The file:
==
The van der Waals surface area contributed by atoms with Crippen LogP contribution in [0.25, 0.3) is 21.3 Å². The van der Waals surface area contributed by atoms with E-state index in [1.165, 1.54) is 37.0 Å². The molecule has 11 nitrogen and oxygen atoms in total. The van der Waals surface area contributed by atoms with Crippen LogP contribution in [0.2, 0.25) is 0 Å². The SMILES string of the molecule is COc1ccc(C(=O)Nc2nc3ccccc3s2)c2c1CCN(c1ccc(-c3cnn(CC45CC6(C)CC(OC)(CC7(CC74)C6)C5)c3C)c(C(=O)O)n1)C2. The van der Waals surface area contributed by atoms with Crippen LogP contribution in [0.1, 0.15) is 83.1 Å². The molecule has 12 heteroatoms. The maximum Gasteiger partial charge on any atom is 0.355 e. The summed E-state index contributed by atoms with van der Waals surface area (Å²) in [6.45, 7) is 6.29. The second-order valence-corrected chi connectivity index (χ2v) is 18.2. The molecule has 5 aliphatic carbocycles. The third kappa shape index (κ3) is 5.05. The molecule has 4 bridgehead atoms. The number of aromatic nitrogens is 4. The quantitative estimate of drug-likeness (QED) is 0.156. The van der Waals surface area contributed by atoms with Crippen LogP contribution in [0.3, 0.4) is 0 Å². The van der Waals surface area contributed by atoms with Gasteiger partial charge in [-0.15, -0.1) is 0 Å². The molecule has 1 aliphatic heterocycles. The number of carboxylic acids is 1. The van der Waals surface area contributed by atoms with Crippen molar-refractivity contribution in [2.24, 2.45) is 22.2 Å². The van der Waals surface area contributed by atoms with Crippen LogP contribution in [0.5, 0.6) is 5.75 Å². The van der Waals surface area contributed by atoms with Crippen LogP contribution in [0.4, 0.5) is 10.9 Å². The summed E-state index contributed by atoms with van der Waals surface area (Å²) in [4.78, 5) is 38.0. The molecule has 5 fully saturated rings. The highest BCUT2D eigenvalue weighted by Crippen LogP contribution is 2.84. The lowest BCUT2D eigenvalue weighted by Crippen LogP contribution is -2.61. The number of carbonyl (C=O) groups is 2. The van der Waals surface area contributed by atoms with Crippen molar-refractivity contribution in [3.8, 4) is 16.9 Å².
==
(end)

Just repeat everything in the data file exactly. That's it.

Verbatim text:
The van der Waals surface area contributed by atoms with Crippen LogP contribution in [0.25, 0.3) is 21.3 Å². The van der Waals surface area contributed by atoms with E-state index in [1.165, 1.54) is 37.0 Å². The molecule has 11 nitrogen and oxygen atoms in total. The van der Waals surface area contributed by atoms with Crippen LogP contribution in [0.2, 0.25) is 0 Å². The SMILES string of the molecule is COc1ccc(C(=O)Nc2nc3ccccc3s2)c2c1CCN(c1ccc(-c3cnn(CC45CC6(C)CC(OC)(CC7(CC74)C6)C5)c3C)c(C(=O)O)n1)C2. The van der Waals surface area contributed by atoms with Crippen LogP contribution in [0.1, 0.15) is 83.1 Å². The molecule has 12 heteroatoms. The maximum Gasteiger partial charge on any atom is 0.355 e. The summed E-state index contributed by atoms with van der Waals surface area (Å²) in [6.45, 7) is 6.29. The second-order valence-corrected chi connectivity index (χ2v) is 18.2. The molecule has 5 aliphatic carbocycles. The third kappa shape index (κ3) is 5.05. The molecule has 4 bridgehead atoms. The number of aromatic nitrogens is 4. The quantitative estimate of drug-likeness (QED) is 0.156. The van der Waals surface area contributed by atoms with Crippen LogP contribution in [0.3, 0.4) is 0 Å². The van der Waals surface area contributed by atoms with Gasteiger partial charge in [-0.15, -0.1) is 0 Å². The molecule has 1 aliphatic heterocycles. The number of carboxylic acids is 1. The van der Waals surface area contributed by atoms with Crippen molar-refractivity contribution in [2.24, 2.45) is 22.2 Å². The van der Waals surface area contributed by atoms with Crippen LogP contribution in [0.5, 0.6) is 5.75 Å². The van der Waals surface area contributed by atoms with Crippen LogP contribution in [0.4, 0.5) is 10.9 Å². The summed E-state index contributed by atoms with van der Waals surface area (Å²) in [4.78, 5) is 38.0. The molecule has 5 fully saturated rings. The highest BCUT2D eigenvalue weighted by Crippen LogP contribution is 2.84. The lowest BCUT2D eigenvalue weighted by Crippen LogP contribution is -2.61. The number of carbonyl (C=O) groups is 2. The van der Waals surface area contributed by atoms with Crippen molar-refractivity contribution in [3.8, 4) is 16.9 Å².